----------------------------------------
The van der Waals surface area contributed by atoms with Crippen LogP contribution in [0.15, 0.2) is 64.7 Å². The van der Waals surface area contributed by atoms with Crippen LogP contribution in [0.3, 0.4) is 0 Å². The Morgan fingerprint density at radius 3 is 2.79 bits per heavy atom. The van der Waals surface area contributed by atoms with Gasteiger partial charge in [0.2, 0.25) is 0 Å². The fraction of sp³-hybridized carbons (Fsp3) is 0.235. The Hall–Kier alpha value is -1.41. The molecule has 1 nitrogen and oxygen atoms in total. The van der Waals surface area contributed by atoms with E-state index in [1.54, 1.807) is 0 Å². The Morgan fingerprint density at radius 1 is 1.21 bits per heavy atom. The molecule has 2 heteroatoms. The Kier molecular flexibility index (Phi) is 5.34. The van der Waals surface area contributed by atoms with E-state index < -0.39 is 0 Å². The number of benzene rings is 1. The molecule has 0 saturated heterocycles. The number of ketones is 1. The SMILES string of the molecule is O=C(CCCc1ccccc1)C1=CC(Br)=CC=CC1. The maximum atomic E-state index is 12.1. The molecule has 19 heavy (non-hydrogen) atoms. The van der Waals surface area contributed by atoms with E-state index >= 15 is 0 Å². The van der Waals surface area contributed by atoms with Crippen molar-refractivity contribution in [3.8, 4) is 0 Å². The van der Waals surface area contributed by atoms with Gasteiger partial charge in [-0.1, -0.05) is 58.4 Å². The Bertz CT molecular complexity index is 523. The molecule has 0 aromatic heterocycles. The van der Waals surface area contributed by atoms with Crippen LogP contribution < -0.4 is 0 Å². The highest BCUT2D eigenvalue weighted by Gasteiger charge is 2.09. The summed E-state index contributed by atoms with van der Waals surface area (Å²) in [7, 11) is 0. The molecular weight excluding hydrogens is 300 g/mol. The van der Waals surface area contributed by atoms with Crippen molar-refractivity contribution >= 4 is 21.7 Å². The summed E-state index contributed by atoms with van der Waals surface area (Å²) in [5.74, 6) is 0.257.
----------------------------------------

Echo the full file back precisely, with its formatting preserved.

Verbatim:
The van der Waals surface area contributed by atoms with Crippen LogP contribution in [0.15, 0.2) is 64.7 Å². The van der Waals surface area contributed by atoms with Crippen LogP contribution in [0.3, 0.4) is 0 Å². The Morgan fingerprint density at radius 3 is 2.79 bits per heavy atom. The van der Waals surface area contributed by atoms with Gasteiger partial charge in [0.2, 0.25) is 0 Å². The fraction of sp³-hybridized carbons (Fsp3) is 0.235. The Hall–Kier alpha value is -1.41. The molecule has 1 nitrogen and oxygen atoms in total. The van der Waals surface area contributed by atoms with E-state index in [1.54, 1.807) is 0 Å². The Morgan fingerprint density at radius 1 is 1.21 bits per heavy atom. The molecule has 2 heteroatoms. The Kier molecular flexibility index (Phi) is 5.34. The van der Waals surface area contributed by atoms with E-state index < -0.39 is 0 Å². The number of benzene rings is 1. The molecule has 0 saturated heterocycles. The number of ketones is 1. The SMILES string of the molecule is O=C(CCCc1ccccc1)C1=CC(Br)=CC=CC1. The maximum atomic E-state index is 12.1. The molecule has 19 heavy (non-hydrogen) atoms. The van der Waals surface area contributed by atoms with E-state index >= 15 is 0 Å². The van der Waals surface area contributed by atoms with Crippen molar-refractivity contribution in [3.8, 4) is 0 Å². The van der Waals surface area contributed by atoms with Gasteiger partial charge in [-0.1, -0.05) is 58.4 Å². The Bertz CT molecular complexity index is 523. The molecule has 0 aromatic heterocycles. The van der Waals surface area contributed by atoms with Crippen LogP contribution < -0.4 is 0 Å². The highest BCUT2D eigenvalue weighted by Gasteiger charge is 2.09. The summed E-state index contributed by atoms with van der Waals surface area (Å²) in [7, 11) is 0. The molecular weight excluding hydrogens is 300 g/mol. The van der Waals surface area contributed by atoms with Crippen molar-refractivity contribution >= 4 is 21.7 Å². The summed E-state index contributed by atoms with van der Waals surface area (Å²) in [5.74, 6) is 0.257.